426. Ms Wordsworth described her position as one which achieved “a balance of independence and connection”, as it was based within the Church but she was seconded from the local authority. She therefore retained a degree of independence.[8] There was no time limit on the assistance provided to victims and survivors. All support was tailored to the needs of the individual, and “the door was always left open should they have needed to re‑engage at a later date”. Ms Wordsworth recalled that victims viewed this treatment as a “luxury”, given that many other agencies enforced a set number of counselling sessions or limiting criteria.[9]

427. The work of Ms Wordsworth has been universally praised by victims and survivors, the Diocese and the police. It continues to provide a practical mechanism for victims to receive support with a degree of independence from the Diocese.

428. As Mr Perkins suggested, “dioceses should explore with local ISVA service providers various working arrangements, to incorporate the ISVA role into their response to victims of sexual abuse”.[10] We consider that the availability of an IDSVA would be beneficial in all dioceses. His or her expertise, combined with the knowledge of the Diocesan Safeguarding Team, would allow for holistic care of victims and survivors. The Church may wish to employ IDSVAs to run a central service for victims and survivors who are dealt with on a national level. They could also be used to plug gaps in local services.

Relationship between Sussex Police and the Diocese of Chichester

429. Assistant Chief Constable Laurence Taylor remarked that “good information sharing between Sussex Police and the Diocese has been a feature throughout this investigation”.[11] All Church records were proactively made available by Mr Perkins, and he liaised closely with the police for the duration of Operation Perry. In an email from the Senior Investigating Officer, Mr Perkins was credited with being “such a good ally” who represented the “calm, collaborative face of the Diocese”.[12]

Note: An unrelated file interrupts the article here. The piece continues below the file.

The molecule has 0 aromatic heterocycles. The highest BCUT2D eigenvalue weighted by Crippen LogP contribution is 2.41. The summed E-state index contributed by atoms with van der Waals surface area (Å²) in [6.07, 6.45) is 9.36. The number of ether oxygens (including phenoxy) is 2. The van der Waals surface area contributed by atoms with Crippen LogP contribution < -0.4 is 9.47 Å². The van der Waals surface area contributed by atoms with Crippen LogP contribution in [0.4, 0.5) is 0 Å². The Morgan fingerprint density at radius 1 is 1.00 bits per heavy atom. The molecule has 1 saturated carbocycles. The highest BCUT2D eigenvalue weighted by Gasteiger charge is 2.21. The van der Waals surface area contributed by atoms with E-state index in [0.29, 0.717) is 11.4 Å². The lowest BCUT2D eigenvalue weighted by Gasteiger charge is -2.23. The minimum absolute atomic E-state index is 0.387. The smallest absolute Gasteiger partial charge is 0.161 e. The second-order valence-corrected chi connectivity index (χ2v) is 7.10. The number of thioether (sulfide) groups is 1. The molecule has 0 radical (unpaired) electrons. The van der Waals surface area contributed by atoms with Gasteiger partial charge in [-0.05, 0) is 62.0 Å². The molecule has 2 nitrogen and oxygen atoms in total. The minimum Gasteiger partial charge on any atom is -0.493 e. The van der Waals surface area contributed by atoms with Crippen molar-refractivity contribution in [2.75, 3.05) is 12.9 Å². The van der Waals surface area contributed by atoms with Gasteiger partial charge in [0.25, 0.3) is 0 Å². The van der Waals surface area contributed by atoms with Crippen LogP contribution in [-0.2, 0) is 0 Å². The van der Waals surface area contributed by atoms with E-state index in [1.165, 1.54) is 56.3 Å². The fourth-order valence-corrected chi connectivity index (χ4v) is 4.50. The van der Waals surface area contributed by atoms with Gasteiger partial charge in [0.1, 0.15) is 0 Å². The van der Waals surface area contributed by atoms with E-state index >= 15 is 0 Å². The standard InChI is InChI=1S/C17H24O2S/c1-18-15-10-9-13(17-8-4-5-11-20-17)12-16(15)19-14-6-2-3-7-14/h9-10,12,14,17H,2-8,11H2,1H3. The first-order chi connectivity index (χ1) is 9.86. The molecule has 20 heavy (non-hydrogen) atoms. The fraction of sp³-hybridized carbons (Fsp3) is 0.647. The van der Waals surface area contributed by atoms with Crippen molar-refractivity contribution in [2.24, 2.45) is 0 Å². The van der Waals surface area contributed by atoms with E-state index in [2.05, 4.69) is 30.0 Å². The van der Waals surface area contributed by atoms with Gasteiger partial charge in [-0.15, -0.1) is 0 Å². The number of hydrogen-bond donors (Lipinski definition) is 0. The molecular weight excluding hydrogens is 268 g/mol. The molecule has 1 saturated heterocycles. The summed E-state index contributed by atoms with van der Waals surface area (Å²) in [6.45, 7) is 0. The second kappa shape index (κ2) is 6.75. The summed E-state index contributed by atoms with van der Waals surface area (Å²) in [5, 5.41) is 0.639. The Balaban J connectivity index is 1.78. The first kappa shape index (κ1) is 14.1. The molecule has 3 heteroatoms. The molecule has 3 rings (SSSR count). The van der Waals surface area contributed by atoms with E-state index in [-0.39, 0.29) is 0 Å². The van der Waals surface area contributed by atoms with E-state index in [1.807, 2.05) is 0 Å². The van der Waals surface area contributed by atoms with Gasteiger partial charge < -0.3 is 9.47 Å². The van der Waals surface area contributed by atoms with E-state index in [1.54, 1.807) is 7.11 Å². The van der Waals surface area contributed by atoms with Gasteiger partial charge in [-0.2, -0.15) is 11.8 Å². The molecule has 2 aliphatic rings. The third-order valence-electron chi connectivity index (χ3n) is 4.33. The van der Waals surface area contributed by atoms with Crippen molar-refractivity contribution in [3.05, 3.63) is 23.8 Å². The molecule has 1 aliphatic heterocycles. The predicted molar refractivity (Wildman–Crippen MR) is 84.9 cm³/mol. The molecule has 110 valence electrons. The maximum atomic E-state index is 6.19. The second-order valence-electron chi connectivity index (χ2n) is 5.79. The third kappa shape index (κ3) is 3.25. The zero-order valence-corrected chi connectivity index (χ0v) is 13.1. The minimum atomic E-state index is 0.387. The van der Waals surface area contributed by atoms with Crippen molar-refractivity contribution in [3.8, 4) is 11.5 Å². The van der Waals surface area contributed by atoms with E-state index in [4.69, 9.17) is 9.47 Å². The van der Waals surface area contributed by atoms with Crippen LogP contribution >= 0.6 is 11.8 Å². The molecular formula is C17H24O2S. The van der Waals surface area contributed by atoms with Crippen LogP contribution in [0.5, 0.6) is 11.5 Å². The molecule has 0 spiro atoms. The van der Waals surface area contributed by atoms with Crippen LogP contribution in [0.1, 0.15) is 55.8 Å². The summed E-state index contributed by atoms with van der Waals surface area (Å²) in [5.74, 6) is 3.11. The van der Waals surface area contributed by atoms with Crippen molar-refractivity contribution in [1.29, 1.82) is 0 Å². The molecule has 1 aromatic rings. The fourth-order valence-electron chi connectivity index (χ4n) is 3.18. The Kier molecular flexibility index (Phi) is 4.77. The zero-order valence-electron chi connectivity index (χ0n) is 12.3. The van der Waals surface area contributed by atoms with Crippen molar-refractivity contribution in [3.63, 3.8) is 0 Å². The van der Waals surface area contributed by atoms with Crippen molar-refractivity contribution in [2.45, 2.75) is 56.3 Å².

430. In return, Sussex Police engaged well with both the Diocese and Lambeth Palace. For example, the Archbishop of Canterbury was supplied with a detailed briefing note during the course of Operation Perry. This note included the nature of the investigation, its current status and other planned investigative activity.[13]

431. It is evident that a strong and effective relationship was built between the police and the Church. The high level of co‑operation from both contributed to a significant level of progress within a short period of time. Ultimately, it allowed for the successful convictions of a number of perpetrators. This is in marked contrast to what had come before, which was a continuing lack of mutual engagement and information sharing. It is a model of good practice which should be practised elsewhere. A set of relevant protocols should be devised and disseminated to every diocese and Church institution.

Back to top